Pediatrics and society today

The changes that took place over the centuries, and described so far, were innumerable and extraordinary. Society, institutions, and political and economic structures of countries underwent profound transformations. Indeed, the political and health reforms implemented in Italy (and in the other European countries) during the last decades, and the increased economic well-being allowed the reduction of infant mortality rates, which currently are among the lowest worldwide. Specifically, the infant mortality rate for children < 1 year of age (IMR) was 231‰ in 1865, and fell to 185‰ already before the end of the nineteenth century (1895) [28, 29]. Then, this downward trend became even more relevant, till the first two decades of 1900. Afterward, it had two sudden stops and reversals, corresponding to the two war periods. Moreover, the 1920 IMR (155‰) also included the deaths due to the Spanish flu epidemic [29]. Thereafter, in the interwar period (1930), such rate halved (119‰) if compared to the initial recorded values, and dropped below 50‰ in the 1960s and 20‰ in the 1980s, reaching 3‰ between 2015 and 2020 (in Europe decreased from 38.2‰ in 1961 to 3.4‰ in 2019) [28,29,30] (Fig. 1).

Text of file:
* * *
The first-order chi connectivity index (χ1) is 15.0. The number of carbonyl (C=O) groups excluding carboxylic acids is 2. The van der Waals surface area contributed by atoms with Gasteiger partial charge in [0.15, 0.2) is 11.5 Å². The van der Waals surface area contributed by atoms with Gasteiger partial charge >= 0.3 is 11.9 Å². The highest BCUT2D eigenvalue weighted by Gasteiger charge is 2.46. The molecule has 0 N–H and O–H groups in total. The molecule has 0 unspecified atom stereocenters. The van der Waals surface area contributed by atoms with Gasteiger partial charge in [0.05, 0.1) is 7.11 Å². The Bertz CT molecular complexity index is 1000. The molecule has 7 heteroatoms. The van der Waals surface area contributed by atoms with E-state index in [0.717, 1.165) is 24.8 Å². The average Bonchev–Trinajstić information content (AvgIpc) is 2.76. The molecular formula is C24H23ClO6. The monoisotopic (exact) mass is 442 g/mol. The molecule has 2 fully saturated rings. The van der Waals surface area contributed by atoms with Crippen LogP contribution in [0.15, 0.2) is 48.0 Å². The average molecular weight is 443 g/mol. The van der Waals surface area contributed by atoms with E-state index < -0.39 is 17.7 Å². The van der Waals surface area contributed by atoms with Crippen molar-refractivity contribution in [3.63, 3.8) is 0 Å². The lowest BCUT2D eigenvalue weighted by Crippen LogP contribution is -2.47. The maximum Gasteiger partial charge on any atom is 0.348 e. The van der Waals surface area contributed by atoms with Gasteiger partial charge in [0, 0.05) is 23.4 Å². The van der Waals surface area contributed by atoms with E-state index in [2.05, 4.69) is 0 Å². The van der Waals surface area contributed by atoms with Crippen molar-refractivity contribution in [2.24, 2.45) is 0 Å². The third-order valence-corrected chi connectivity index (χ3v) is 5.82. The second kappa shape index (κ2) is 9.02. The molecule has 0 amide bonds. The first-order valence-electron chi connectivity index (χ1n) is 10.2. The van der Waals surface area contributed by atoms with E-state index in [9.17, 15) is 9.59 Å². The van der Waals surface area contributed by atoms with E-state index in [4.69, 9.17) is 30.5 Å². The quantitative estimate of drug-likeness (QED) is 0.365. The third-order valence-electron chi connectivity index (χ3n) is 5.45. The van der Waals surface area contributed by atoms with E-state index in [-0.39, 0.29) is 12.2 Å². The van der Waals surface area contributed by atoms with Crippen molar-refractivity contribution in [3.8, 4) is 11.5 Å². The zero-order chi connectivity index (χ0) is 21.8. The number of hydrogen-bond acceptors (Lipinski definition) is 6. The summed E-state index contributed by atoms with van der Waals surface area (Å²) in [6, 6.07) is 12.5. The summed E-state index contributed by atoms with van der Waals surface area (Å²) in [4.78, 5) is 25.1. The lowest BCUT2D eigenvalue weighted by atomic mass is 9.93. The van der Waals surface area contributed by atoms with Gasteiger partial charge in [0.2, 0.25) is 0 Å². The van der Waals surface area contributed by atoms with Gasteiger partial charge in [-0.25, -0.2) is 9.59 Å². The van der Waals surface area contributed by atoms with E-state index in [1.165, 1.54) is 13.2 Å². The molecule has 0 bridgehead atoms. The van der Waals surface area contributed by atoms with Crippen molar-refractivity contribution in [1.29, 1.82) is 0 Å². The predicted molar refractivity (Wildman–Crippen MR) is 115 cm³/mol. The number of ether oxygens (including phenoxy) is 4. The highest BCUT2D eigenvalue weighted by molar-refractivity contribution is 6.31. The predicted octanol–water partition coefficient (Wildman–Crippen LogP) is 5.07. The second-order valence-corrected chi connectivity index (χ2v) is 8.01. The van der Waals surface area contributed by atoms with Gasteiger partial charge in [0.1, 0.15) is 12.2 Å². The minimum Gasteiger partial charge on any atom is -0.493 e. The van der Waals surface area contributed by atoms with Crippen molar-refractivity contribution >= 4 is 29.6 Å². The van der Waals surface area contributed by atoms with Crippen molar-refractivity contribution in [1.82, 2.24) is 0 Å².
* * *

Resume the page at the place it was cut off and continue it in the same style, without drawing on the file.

Fig. 1
figure1

Infant mortality rate (under 1 year old) in Italy, from 1865 to 2020 (modified by O’Neill A, 2019 [28])

The reduction of IMR over time was associated to a variation of the causes of death. Their analysis better defines the improvements obtained, showing the progressive disappearance of infectious diseases (from about 65% in 1895, to 2% in 2015), and the emergence of other ones, which today mainly includes congenital malformations and conditions of perinatal origin (69%) [29]. Pediatrics significantly contributed to the achievement of these formidable results, through the development of a culture of children’s rights, the acquisition of specific technical knowledge and skills within the context of a constant medical and technological progress, and the control of previously endemic (malaria) and/or past and current communicable diseases (syphilis, tuberculosis and more recently measles, pertussis and lastly COVID-19) [31].